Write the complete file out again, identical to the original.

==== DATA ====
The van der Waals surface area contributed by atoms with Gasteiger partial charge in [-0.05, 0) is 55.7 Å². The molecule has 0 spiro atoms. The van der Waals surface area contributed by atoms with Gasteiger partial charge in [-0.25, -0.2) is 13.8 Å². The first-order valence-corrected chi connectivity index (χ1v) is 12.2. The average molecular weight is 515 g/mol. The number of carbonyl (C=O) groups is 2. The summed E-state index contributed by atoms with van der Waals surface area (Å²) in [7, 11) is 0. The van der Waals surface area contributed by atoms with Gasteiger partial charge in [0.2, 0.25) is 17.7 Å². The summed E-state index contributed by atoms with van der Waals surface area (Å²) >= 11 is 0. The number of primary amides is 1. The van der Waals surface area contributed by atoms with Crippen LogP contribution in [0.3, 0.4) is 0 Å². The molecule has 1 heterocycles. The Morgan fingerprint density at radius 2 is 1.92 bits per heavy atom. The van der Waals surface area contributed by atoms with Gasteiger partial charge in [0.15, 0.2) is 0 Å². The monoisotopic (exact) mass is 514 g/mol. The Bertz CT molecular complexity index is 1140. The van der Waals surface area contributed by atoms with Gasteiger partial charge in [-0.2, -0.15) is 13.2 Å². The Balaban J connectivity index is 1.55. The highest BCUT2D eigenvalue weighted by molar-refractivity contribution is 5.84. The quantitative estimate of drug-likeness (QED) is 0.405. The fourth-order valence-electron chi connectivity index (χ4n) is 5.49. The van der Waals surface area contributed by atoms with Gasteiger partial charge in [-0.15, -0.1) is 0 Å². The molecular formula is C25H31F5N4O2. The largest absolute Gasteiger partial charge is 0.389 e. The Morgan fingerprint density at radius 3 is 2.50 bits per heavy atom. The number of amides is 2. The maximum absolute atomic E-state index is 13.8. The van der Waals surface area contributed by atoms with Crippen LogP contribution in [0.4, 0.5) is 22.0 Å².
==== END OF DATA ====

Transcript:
The van der Waals surface area contributed by atoms with Gasteiger partial charge in [-0.05, 0) is 55.7 Å². The molecule has 0 spiro atoms. The van der Waals surface area contributed by atoms with Gasteiger partial charge in [-0.25, -0.2) is 13.8 Å². The first-order valence-corrected chi connectivity index (χ1v) is 12.2. The average molecular weight is 515 g/mol. The number of carbonyl (C=O) groups is 2. The summed E-state index contributed by atoms with van der Waals surface area (Å²) in [7, 11) is 0. The van der Waals surface area contributed by atoms with Gasteiger partial charge in [0.2, 0.25) is 17.7 Å². The summed E-state index contributed by atoms with van der Waals surface area (Å²) >= 11 is 0. The number of primary amides is 1. The van der Waals surface area contributed by atoms with Crippen LogP contribution in [0.3, 0.4) is 0 Å². The molecule has 1 heterocycles. The Morgan fingerprint density at radius 2 is 1.92 bits per heavy atom. The van der Waals surface area contributed by atoms with Gasteiger partial charge in [0.15, 0.2) is 0 Å². The monoisotopic (exact) mass is 514 g/mol. The Bertz CT molecular complexity index is 1140. The van der Waals surface area contributed by atoms with Gasteiger partial charge in [-0.2, -0.15) is 13.2 Å². The Balaban J connectivity index is 1.55. The highest BCUT2D eigenvalue weighted by molar-refractivity contribution is 5.84. The quantitative estimate of drug-likeness (QED) is 0.405. The fourth-order valence-electron chi connectivity index (χ4n) is 5.49. The van der Waals surface area contributed by atoms with Gasteiger partial charge in [-0.15, -0.1) is 0 Å². The molecular formula is C25H31F5N4O2. The largest absolute Gasteiger partial charge is 0.389 e. The Morgan fingerprint density at radius 3 is 2.50 bits per heavy atom. The number of amides is 2. The maximum absolute atomic E-state index is 13.8. The van der Waals surface area contributed by atoms with Crippen LogP contribution in [0.4, 0.5) is 22.0 Å².